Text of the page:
Ambrose Bierce defines “Idleness” as “A model farm where the devil experiments with seeds of new sins and promotes the growth of staple vices”. How does the devil experiment with the creation of “new sins” while we are immersed in the pleasures of our “free time?” Another way to come at the question would be: To what worthy ends do we pursue idleness? The problem with “idleness” is that the more time you spend being idle, the better you become at it and the more you crave it. Hence, it is the perfect breeding ground for the perpetuation of “staple vices.” It is a distraction from work that ought to be done. Oddly, it seems to be this idleness that we crave. To push oneself to the edge of one’s limits through hard labor and suffering is not looked upon as being a good thing. We want the results without the effort. Imagine that you want to learn a foreign language, but before committing to an afternoon of serious study, you decide to watch television. It is a decision like this that promotes the growth of staple vices. Once the seed of a habit is planted, it will grow, it will creep up on you from the inside and overtake you. Can you see the connection between idleness and habits? How about idleness and mediocrity?
The first thing that struck me about Beijing at night was the signs against the black sky. One after another, red signs passed by the car window as a winter haze hovered around us. It was cold, bitingly cold, a cold that Tokyo knows not the likes of. The congested traffic comforts and annoys me. I am American, so am used to traffic jams, honking horns, being “cut-off” as well as having to drive on a daily basis. Returning to this way of living as opposed to Nippon will once again take some getting used to, but is by no means impossible. Outside my window is a Detroit-esque mixture of urban high rise apartments and absolute rubble. Horses pull carts filled with food, which the vendors will sell, while an old woman stares out from her balcony. “Where should I put my cigarette butt?” “This is China, you can put it anywhere.” A dog limps by and another tries to bite me outside of a supermarket – a “Merry Mart.” Everyone’s eyes are glued to me and fingers are pointed, as well. “Don’t worry, they are not looking at you.” Yet, I know they are looking at me. Meanwhile, in the apartment, a pleasant heat fills the rooms, music floats in from outside and, earlier in the morning, a light snow dripped to the ground. Beijing. Here we go.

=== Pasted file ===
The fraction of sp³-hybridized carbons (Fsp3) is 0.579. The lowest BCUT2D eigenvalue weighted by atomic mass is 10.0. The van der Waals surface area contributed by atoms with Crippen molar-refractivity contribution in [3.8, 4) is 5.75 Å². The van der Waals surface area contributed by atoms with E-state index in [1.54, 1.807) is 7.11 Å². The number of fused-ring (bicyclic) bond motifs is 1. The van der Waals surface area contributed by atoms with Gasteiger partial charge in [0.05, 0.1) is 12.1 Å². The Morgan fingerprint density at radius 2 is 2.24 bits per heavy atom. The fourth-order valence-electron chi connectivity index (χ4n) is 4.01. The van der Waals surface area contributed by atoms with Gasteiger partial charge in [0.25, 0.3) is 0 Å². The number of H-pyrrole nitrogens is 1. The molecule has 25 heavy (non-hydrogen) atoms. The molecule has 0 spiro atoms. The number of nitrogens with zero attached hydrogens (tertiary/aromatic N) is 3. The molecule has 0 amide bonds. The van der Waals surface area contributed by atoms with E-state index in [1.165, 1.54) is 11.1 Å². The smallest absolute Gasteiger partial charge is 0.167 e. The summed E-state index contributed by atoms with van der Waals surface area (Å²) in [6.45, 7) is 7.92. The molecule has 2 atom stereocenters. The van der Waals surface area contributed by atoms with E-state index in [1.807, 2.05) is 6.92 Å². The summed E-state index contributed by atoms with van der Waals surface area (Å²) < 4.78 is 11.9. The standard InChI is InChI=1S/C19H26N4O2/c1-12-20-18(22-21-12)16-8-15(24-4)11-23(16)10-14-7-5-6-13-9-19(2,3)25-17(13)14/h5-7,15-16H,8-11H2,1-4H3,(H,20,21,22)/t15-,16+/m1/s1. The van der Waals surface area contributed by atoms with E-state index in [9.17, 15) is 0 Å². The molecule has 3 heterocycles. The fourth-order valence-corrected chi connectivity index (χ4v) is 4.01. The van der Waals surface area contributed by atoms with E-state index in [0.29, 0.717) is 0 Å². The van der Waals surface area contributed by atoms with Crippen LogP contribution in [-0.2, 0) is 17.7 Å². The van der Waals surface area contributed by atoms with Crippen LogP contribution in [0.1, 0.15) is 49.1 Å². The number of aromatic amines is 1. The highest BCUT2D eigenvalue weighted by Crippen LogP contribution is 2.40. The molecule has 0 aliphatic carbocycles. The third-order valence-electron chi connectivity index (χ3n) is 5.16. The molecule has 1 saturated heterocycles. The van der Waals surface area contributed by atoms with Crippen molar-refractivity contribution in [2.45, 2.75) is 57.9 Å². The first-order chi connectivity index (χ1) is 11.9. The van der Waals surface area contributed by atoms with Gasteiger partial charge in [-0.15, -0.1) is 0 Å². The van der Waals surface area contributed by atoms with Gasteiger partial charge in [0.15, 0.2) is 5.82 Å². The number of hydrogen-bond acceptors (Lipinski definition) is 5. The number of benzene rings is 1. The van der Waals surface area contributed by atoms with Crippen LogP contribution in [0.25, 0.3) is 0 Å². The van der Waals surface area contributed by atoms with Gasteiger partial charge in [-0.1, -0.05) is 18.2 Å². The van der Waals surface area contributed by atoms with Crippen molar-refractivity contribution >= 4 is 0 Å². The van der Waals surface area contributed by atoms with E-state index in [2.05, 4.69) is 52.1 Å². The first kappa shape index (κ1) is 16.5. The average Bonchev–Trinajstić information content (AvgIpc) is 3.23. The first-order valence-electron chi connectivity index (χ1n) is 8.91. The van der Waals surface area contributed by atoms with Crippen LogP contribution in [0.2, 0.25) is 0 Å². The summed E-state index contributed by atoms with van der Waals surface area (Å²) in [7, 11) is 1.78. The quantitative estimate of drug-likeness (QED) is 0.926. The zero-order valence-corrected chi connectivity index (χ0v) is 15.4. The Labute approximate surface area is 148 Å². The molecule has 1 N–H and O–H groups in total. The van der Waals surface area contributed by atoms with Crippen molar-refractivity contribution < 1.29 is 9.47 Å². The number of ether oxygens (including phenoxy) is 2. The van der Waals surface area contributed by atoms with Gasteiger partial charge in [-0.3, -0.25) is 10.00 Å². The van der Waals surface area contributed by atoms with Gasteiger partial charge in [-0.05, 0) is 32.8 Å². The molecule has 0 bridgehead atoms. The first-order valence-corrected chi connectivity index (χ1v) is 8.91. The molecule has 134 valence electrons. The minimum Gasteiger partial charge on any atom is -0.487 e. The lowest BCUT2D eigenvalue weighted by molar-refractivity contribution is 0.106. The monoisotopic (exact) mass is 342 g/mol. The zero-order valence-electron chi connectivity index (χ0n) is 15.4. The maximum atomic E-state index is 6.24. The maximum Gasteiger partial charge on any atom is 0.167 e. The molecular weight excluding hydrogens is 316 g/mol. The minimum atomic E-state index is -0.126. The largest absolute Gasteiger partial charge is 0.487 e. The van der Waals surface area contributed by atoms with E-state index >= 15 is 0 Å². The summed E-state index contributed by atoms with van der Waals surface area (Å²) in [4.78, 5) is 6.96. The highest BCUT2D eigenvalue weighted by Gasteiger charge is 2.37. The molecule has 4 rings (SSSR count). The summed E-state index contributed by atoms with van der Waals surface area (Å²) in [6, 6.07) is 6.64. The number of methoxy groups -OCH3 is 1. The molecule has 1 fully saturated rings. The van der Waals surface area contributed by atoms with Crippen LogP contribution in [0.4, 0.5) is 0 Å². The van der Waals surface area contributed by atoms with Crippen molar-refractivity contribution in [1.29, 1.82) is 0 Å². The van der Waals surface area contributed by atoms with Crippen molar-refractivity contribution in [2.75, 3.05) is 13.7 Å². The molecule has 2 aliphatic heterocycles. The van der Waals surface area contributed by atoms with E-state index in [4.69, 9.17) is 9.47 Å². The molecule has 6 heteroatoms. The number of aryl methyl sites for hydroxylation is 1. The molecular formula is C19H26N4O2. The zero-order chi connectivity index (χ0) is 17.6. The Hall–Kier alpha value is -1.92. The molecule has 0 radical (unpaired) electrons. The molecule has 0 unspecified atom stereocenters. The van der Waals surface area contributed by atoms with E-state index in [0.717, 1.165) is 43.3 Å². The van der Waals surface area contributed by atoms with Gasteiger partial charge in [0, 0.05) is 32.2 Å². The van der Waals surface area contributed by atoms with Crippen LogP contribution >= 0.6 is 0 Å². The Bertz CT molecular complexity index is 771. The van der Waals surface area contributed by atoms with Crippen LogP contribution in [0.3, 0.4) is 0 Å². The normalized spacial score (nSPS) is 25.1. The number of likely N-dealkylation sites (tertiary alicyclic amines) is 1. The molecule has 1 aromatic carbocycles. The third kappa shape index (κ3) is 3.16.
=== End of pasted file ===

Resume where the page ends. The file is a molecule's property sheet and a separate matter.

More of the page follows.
Here is a fifteen minute video that I shot on Vimeo. Recently, I have been using Vimeo as an educational platform and a way to share my thoughts. This video opens up an aphorism by E.M. Cioran and brings in some other thinkers, as well. Is it perfect? No, but it was the best I could do at the time. I hope you can pull something useful out of it. Please ask questions.